Birth Control Implants

Fact checked

By SheCares Editorial Team | Updated: Sep 30, 2020

For women searching for a reliable birth control method, hormonal implants are a valid option.

However, studies have shown that despite their effectiveness, birth control implants are not as popular as other contraceptive methods, including the pill or intrauterine device (IUD).1 Consequently, it is worth exploring what the use of hormonal implants entails to see if they are the right option for one's reproductive health. 

Continue reading to learn more about birth control implants, starting with what they are, how they work, and how they are inserted and ending with their main pros and cons.

Birth Control Implants

About Birth Control Implants

Birth control implants are a type of long-acting, reversible contraceptive (LARC) method. Sometimes they are referred to as implantable contraception.

A hormonal implant is a small, flexible plastic rod that is inserted in the skin in the upper arm. It is about the size of a matchstick. It can stay in the body for up to three years.

To date, there is only one brand of birth control implants allowed on the US market, called Nexplanon®. It has been updated to be radio-opaque, which means it can be located on X-ray.

How Does a Birth Control Implant Work?

How do birth control implants work?

A birth control implant contains a progestin hormone called etonogestrel, which is a synthetic form of progesterone. Once slowly released in the blood in small doses, the hormone prevents pregnancy through the following three actions:

  • It prevents ovulation from taking place, without which getting pregnant is impossible.
  • It thickens cervical mucus to prevent sperm from traveling up the reproductive tract to fertilize the egg.
  • It thins the uterine lining, making it difficult for the egg to implant in the uterus.

It may take about a week for an implant to begin working. As such, if it is inserted after more than five days after a woman's period, it is recommended to use a back-up birth control method for seven days.2

Birth Control Implant Insertion

Birth control implant insertion

A birth control implant insertion is done through a minor surgical procedure and takes a few minutes. First, a local anesthesia is applied to the arm. Then, a doctor makes a small incision in the skin and gently inserts the implant right beneath the skin.

At which point during the menstrual cycle can an implant be inserted will be determined by a doctor on an individual basis. As mentioned above, it may require back-up contraception if the insertion takes place during the fertile days of the cycle.

While the tube contains enough hormones to last for up to three years, it can be removed sooner as a woman wishes or due to a medical necessity. Some women may take a pregnancy test to ensure they are not pregnant before insertion.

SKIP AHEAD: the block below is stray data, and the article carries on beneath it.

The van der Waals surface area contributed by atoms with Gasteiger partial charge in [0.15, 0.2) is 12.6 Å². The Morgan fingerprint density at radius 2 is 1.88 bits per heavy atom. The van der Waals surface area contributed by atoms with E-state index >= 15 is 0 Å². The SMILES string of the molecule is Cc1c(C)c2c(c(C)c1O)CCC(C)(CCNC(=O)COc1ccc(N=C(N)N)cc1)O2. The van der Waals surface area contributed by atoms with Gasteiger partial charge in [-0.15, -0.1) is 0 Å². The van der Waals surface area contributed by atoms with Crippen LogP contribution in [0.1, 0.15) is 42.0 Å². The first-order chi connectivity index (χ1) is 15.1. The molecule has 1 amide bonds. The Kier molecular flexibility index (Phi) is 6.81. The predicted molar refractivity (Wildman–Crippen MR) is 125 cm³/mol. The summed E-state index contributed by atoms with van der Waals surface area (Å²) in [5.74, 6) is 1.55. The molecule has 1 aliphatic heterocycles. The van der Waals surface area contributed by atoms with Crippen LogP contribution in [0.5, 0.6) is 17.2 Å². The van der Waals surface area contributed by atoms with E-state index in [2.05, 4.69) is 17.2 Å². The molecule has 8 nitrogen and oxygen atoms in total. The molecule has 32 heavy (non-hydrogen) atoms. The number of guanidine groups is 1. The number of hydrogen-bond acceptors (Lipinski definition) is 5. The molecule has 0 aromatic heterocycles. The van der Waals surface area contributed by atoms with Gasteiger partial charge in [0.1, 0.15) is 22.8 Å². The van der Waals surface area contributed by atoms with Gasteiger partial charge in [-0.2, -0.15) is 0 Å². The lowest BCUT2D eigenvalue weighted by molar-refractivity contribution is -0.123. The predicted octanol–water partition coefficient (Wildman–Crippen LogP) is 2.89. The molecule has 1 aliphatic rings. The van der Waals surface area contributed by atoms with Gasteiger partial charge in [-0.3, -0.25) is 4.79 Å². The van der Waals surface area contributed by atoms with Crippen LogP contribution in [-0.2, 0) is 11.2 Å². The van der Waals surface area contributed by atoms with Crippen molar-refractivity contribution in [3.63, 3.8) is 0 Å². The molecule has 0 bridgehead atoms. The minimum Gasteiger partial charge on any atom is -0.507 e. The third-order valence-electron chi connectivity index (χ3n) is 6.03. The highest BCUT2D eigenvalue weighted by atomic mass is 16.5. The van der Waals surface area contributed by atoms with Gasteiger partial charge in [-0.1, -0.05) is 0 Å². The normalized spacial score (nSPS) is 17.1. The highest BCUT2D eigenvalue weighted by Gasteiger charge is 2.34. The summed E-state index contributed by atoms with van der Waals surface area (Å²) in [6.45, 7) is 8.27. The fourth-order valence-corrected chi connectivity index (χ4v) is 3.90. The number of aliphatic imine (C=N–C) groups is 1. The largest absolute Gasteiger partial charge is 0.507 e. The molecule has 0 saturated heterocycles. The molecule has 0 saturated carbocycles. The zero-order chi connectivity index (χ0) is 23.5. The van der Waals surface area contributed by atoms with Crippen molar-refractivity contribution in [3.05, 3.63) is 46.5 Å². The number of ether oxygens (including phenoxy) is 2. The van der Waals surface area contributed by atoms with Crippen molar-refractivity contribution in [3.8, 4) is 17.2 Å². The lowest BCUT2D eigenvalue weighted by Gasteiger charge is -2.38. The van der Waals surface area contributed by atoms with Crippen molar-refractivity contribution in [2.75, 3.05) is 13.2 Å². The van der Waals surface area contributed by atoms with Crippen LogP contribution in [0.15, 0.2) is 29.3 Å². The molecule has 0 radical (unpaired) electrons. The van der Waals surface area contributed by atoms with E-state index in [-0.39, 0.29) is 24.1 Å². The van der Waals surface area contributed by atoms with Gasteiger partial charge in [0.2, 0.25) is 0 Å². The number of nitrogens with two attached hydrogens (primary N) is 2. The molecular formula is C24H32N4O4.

Pros and Cons of Birth Control Implants

Pros and cons of birth control implants

There is a reason why millions of women around the world rely on implantable contraception: it is highly effective and convenient. However, as most birth control methods, it does involve several disadvantages that should be taken into account.

Pros of Birth Control Implants

  • Hormonal implants offer long-term protection since they can stay inserted for up to 3 years.
  • Implants are more than 99% effective during the first year. In fact, they are said to have a 0.05% failure rate.1
  • They can be inserted immediately after birth and during breastfeeding.3
  • Since implants do not contain estrogen, they can be used by women who cannot take estrogen for various health risks.
  • Contraceptive implants do not hinder fertility as ovulation typically returns within a few weeks after their removal.4

Cons of Birth Control Implants

  • Implants do not protect from sexually transmitted diseases (STDs).
  • They may cause irregular periods, including absent periods, heavy flow or scanty periods.
  • Certain medications and herbal supplements may affect the effectiveness of birth control implants.
  • Some women may experience irritation or infection at the site of insertion.
  • The implants must be inserted at the doctor's office, thus increasing the up-front cost.
  • Depending on individual insurance policy, birth control implants can cost up to $1,300.5

Key Takeaways

Alongside an IUD, birth control implants have proven to be two of the most effective reversible methods of preventing pregnancy. These small, plastic rods contain enough hormones to last for up to three years and prevent pregnancy by stopping ovulation, fertilization, and implantation. Besides its effectiveness, implantable contraception is also praised for being a convenient and long-lasting method. Since it does not contain estrogen, it can be used by women with certain restrictions. However, it also has some disadvantages worth considering, including no protection from STDs, high up-front costs, and possible menstrual irregularities as a side effect. Nevertheless, they have proven to be a valid option to consider.